Jack Benny’s show started out as a musical-variety one and when it finally went off the air 23 years later in 1955, about the only vestige of variety was Dennis Day’s solo—and Day wasn’t appearing on every show at that point. The enjoyable band numbers were eliminated and even the sketches disappeared for long periods of time as the show evolved into a sitcom about a radio star and his cast. That left only Day’s song to give a short pause in between acts and a break for the writers’ brains.
Day was a real find, having been hired after Kenny Baker deserted the show for $2,000 a week with Texaco (and then, apparently, soon complaining he only got four minutes of air time to sing). He had virtually no radio experience but grew into Baker’s role in the show, and then evolved it into much more because of his gifts for comedy. He eventually parlayed that into his own, and quite lesser, programme “A Day in the Life of Dennis Day” starting in 1947.
Here’s a syndicated newspaper piece from 1943. Robbin Coons worked at one time for the Associated Press; he penned a feature story on Day for the Radio-TV Mirror several years later. Day’s first broadcast with Benny was October 8, 1939. He lasted until April 23, 1944 before being inducted into the U.S. Navy the following day, then returned on March 17, 1946. The final Benny radio show was May 22, 1955 but Day continued with him through the television years.
Dennis Day Won Radio Fame All Because of an Appendectomy
By ROBBIN COONS
HOLLYWOOD, June 4 — Just for a change, I’m turning today to a fellow who isn't the type. His name is Dennis Day, and—he can correct me if I’m wrong—I think he’s an actor by mistake.
That's all right, anyway, because he’s a singer first and an actor only because—well, because he’s a singer. You’ve been hearing him on the air with Jack Benny for four years now, and seeing and hearing him in an occasional movie, like “Powers Girl” or the one he's doing now, “Sleepy Lagoon” with Judy Canova.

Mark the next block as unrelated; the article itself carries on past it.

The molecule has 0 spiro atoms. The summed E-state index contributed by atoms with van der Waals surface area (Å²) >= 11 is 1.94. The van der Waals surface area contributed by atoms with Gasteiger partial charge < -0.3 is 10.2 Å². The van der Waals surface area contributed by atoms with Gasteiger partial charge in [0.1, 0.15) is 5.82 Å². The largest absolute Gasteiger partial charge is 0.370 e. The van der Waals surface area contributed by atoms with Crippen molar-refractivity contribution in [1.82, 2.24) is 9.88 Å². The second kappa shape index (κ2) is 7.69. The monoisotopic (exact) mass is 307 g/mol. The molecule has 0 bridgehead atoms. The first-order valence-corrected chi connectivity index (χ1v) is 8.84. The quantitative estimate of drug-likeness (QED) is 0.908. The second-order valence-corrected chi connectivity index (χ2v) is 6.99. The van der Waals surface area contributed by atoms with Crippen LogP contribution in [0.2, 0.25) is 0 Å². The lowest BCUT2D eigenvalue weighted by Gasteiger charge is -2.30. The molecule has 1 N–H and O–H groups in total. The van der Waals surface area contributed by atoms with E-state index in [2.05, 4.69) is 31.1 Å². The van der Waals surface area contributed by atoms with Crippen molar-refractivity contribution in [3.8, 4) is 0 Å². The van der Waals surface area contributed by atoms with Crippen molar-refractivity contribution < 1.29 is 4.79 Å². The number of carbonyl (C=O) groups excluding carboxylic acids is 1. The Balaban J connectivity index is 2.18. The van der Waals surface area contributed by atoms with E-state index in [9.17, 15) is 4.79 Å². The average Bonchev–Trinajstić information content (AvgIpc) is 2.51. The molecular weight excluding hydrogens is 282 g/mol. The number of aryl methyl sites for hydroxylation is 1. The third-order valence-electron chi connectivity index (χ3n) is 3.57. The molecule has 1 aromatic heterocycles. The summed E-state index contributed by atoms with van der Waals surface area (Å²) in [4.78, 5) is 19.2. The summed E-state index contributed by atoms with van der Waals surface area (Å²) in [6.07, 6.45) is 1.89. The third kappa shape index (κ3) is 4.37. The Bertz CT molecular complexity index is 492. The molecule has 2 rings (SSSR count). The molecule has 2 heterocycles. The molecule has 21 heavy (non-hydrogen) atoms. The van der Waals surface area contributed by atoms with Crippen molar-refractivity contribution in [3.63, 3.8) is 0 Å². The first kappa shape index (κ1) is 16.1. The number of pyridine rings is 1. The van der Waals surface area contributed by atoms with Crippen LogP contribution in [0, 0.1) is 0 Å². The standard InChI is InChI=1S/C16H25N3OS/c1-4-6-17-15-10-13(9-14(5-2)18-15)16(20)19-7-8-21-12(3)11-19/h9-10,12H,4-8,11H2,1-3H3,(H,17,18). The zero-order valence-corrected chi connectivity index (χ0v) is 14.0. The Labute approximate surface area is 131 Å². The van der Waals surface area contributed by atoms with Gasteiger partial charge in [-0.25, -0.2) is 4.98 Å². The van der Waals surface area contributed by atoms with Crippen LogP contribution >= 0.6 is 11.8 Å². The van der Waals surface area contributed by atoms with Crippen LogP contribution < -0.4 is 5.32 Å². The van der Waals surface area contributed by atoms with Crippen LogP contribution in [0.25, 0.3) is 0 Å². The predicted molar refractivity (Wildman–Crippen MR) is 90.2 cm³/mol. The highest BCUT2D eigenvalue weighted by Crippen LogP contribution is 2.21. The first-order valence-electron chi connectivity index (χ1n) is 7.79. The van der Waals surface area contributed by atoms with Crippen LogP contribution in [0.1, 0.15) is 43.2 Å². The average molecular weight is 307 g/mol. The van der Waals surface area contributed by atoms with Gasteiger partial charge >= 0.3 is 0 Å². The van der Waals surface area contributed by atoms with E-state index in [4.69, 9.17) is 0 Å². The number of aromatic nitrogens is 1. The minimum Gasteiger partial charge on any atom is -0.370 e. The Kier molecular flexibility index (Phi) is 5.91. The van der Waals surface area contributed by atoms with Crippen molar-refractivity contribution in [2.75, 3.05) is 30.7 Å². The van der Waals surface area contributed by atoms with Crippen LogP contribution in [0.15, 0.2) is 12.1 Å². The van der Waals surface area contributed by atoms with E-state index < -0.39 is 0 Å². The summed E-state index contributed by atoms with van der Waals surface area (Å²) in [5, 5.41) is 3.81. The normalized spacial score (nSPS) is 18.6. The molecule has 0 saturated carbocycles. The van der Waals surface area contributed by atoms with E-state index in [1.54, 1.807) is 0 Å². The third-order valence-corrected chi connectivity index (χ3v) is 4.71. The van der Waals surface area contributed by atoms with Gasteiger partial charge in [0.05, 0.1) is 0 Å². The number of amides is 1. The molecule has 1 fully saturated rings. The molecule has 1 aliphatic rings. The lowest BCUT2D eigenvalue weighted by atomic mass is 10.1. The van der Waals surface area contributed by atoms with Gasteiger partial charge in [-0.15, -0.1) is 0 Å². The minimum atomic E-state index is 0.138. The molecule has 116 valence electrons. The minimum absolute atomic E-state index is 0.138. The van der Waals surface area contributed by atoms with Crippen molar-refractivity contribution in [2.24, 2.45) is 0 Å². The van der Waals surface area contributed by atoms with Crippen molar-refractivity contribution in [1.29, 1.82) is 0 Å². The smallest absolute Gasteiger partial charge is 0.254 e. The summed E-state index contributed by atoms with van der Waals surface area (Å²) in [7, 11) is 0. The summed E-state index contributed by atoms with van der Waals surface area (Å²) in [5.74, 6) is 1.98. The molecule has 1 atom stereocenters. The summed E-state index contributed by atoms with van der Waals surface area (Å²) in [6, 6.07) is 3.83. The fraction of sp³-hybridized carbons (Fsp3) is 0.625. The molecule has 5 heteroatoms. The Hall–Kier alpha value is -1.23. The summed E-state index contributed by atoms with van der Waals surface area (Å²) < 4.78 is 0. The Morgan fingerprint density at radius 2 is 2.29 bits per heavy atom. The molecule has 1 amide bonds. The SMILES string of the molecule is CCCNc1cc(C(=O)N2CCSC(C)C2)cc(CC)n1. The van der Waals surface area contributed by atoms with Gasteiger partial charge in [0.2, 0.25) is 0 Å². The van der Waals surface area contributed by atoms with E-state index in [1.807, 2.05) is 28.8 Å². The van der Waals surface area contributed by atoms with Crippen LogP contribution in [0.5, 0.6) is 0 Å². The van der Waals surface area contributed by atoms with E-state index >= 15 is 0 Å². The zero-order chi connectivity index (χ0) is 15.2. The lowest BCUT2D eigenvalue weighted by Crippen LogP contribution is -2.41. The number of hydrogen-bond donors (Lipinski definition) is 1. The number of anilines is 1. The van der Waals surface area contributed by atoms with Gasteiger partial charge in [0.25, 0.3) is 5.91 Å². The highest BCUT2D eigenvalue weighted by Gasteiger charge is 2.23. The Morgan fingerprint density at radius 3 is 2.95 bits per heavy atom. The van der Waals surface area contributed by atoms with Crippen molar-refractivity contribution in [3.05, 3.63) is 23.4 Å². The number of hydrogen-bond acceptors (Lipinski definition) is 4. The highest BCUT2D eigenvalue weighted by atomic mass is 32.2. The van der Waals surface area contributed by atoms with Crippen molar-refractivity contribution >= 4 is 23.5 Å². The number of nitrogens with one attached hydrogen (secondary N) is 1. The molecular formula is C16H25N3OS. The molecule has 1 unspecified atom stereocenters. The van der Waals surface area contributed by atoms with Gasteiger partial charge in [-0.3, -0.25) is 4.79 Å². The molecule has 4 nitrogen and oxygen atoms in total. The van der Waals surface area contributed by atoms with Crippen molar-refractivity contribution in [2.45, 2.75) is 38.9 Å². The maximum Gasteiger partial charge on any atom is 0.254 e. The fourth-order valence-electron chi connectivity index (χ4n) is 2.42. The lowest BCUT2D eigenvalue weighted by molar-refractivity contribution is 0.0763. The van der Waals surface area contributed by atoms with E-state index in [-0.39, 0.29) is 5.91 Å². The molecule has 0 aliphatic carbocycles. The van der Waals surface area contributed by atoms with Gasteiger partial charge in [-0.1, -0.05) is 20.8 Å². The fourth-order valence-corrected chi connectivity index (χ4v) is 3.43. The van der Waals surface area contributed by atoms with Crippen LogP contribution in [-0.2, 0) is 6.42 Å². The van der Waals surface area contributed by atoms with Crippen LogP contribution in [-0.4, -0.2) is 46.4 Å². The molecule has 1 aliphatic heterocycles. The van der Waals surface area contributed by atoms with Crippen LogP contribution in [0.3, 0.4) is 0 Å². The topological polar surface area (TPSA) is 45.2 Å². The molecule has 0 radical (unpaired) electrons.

He says he has a lot of ham in his make-up, but it doesn’t show. He says that’s why, back in New York when his dad and mother didn’t want him to take up such a flighty business as singing, he decided he’d be a lawyer. He even went to law school, and might have finished if an appendectomy hadn’t broken up his course and turned him back to yodeling.
He says he has the ham. It doesn’t show because he looks, talks and acts so much like a good, clean, family youngster who somehow got mixed up with the show world and, much to his amazement, is part of it.
Dennis Day turned 26 the other day. The reason you keep on hearing him sing, instead of hopping to a bugle call, is his family. He’s one of six children, is sending two of them (already enlisted in naval reserve) through college, and is taking care of his aged and ailing parents. He doesn’t know how much longer his deferment will last—but he does know that, traveling some 25,000 miles about the country with the Benny show, appearing at three or four camp shows a week, and broadcasting from military bases, he has never had any wisecracks tossed at him by service men.
Dennis (real name Dennis McNulty) was introduced on the Benny show as a naive, breathless kid, the butt of many jokes. He still plays that character today, though he is in fact neither breathless nor naive. You might call it naive that he was, at one time, paying out 30 per cent of his earnings to three different agents, but that’s show business, and slicker, older guys than Dennis have found themselves similarly peddled wholesale.
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Dennis started singing when he was a boy, the only one in his family, who had the gift. He sang in the glee club at Manhattan College, but it wasn’t until after appendicitis ended his law studies that he tried seriously to make a living with his songs. When Kenny Baker left Benny, Dennis tried for the spot — and nearly passed out when Benny, in person, came to hear him. Benny gave him a round-trip ticket to California to further auditions, and that was four years ago. He still calls Jack “Mr. Benny.”
If Dennis Day were “the type,” he’d be parading his talents in front of the boss constantly. As it is, only recently Benny heard him tell a dialect joke—dialect having been a quiet specialty of his for years—and that’s why he’s doing it on the air now.